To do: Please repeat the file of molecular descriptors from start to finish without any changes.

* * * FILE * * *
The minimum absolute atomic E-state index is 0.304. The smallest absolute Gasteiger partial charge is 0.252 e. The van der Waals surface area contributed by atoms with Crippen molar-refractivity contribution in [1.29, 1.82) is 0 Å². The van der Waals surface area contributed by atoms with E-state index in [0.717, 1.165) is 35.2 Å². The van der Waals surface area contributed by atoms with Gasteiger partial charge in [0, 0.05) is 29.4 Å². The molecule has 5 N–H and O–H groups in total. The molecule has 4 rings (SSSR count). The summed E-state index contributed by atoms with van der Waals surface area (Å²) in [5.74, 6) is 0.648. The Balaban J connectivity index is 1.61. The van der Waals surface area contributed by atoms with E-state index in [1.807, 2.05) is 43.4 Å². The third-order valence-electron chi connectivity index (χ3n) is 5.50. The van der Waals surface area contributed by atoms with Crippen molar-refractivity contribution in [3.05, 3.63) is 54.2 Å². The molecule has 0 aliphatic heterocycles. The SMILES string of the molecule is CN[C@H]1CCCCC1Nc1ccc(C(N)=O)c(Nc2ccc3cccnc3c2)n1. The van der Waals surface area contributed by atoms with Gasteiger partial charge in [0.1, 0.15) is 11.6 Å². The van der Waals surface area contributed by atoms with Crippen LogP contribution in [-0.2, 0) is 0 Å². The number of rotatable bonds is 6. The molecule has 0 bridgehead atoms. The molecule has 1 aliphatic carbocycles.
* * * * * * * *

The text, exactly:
The minimum absolute atomic E-state index is 0.304. The smallest absolute Gasteiger partial charge is 0.252 e. The van der Waals surface area contributed by atoms with Crippen molar-refractivity contribution in [1.29, 1.82) is 0 Å². The van der Waals surface area contributed by atoms with E-state index in [0.717, 1.165) is 35.2 Å². The van der Waals surface area contributed by atoms with Gasteiger partial charge in [0, 0.05) is 29.4 Å². The molecule has 5 N–H and O–H groups in total. The molecule has 4 rings (SSSR count). The summed E-state index contributed by atoms with van der Waals surface area (Å²) in [5.74, 6) is 0.648. The Balaban J connectivity index is 1.61. The van der Waals surface area contributed by atoms with E-state index in [1.807, 2.05) is 43.4 Å². The third-order valence-electron chi connectivity index (χ3n) is 5.50. The van der Waals surface area contributed by atoms with Crippen molar-refractivity contribution in [3.05, 3.63) is 54.2 Å². The molecule has 0 aliphatic heterocycles. The SMILES string of the molecule is CN[C@H]1CCCCC1Nc1ccc(C(N)=O)c(Nc2ccc3cccnc3c2)n1. The van der Waals surface area contributed by atoms with Gasteiger partial charge in [0.1, 0.15) is 11.6 Å². The van der Waals surface area contributed by atoms with Crippen LogP contribution in [-0.2, 0) is 0 Å². The number of rotatable bonds is 6. The molecule has 0 bridgehead atoms. The molecule has 1 aliphatic carbocycles.